ke that into account when imagining a commission that theoretically would have the power to censor culture before it was even made. The most frequent complaint I hear is non-experts seeing harm where there is none, and restricting social science research in particular. On the other hand, regulation, however imperfect, feeds a lively conversation about research ethics. Conversely, a complete lack of regulation produced research projects like the Tuskegee Syphilis Study, in which African-American men were told they were being treated but were actually doomed to a long, gruesome death from the disease.

But there are things that are less controversial about IRBs that the FCC might usefully think about in relation to reality shows. They watchdog the exploitation of vulnerable populations, and take into account that people can be fully informed and make decisions that they wouldn’t make if they didn’t have a lot of problems already. They prohibit the commission of crimes. They prohibit the exploitation of people who are captive in some way. And some even look closely at how publishing the research might lead to unintentional misrepresentation of the subjects.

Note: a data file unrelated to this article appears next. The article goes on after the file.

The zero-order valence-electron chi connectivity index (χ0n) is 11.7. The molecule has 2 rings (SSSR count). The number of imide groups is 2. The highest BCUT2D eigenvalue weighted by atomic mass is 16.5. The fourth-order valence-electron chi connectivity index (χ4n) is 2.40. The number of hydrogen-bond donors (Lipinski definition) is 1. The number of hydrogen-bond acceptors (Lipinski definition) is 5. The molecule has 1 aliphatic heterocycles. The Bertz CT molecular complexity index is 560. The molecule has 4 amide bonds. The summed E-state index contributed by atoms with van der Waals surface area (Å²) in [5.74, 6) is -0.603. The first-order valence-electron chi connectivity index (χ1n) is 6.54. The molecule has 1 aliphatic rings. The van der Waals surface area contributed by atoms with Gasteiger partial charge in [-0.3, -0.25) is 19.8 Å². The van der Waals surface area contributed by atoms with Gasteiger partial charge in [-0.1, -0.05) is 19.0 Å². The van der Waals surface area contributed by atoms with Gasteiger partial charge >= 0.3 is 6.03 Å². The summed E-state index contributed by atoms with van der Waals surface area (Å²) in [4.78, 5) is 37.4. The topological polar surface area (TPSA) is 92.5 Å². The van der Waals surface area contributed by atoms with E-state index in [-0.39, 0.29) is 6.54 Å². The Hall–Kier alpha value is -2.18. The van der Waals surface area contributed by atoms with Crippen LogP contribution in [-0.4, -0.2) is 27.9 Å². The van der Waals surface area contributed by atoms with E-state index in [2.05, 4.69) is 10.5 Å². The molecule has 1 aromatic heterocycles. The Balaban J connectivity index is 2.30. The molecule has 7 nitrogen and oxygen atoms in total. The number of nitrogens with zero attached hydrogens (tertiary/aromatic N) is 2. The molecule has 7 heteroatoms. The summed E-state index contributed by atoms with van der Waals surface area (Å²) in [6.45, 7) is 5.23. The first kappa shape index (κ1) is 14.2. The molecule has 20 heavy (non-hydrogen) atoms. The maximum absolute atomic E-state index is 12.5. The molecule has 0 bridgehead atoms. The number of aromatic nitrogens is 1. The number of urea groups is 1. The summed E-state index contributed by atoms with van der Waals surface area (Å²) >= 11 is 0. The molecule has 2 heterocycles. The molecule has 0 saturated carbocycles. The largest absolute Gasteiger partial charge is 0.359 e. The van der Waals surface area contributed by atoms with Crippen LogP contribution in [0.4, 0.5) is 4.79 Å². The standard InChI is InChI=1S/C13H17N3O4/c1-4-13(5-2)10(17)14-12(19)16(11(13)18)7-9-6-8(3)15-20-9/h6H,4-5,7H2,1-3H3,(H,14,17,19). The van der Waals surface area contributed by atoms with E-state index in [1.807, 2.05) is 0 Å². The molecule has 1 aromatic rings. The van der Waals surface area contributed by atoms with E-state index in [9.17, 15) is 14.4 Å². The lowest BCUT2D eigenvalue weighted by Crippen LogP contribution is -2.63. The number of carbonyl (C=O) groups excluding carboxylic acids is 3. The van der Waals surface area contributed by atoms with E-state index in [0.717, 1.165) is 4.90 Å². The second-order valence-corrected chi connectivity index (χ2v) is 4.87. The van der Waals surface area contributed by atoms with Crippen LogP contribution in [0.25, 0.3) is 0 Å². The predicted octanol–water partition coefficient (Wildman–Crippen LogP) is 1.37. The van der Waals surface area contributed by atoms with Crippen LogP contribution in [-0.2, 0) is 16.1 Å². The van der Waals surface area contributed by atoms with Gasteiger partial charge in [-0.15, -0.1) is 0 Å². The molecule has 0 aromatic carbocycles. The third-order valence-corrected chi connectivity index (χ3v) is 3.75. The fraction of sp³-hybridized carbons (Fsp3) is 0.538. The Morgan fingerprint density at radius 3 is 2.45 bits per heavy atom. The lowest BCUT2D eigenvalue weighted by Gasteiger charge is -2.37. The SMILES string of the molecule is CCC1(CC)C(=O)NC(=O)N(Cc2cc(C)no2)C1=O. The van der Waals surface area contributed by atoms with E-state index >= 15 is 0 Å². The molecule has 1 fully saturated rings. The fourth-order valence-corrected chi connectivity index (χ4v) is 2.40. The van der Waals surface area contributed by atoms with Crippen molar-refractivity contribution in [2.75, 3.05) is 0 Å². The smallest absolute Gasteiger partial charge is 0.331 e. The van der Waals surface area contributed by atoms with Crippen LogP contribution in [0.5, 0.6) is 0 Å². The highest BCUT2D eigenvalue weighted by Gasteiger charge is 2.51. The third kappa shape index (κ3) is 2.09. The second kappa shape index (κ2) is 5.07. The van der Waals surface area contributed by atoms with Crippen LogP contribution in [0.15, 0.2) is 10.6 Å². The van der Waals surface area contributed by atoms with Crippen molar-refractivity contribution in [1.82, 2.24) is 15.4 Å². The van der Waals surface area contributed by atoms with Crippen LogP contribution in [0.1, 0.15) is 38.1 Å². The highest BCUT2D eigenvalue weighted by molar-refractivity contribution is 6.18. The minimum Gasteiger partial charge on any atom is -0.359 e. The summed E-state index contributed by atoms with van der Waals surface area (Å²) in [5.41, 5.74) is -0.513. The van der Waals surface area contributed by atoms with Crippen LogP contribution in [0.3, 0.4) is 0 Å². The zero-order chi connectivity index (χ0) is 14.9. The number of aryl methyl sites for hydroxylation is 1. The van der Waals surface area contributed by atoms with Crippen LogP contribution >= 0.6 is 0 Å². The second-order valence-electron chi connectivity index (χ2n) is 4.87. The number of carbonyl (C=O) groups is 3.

Indeed, the television and film industry already has a code stating clearly that there is “a duty to consider the welfare of animals under their control and that this care should be separate from the interests of film production.” It applies to all “vertebrates” except for “human beings and fish.”

So let’s get on it about the human beings. And the fish, if you like.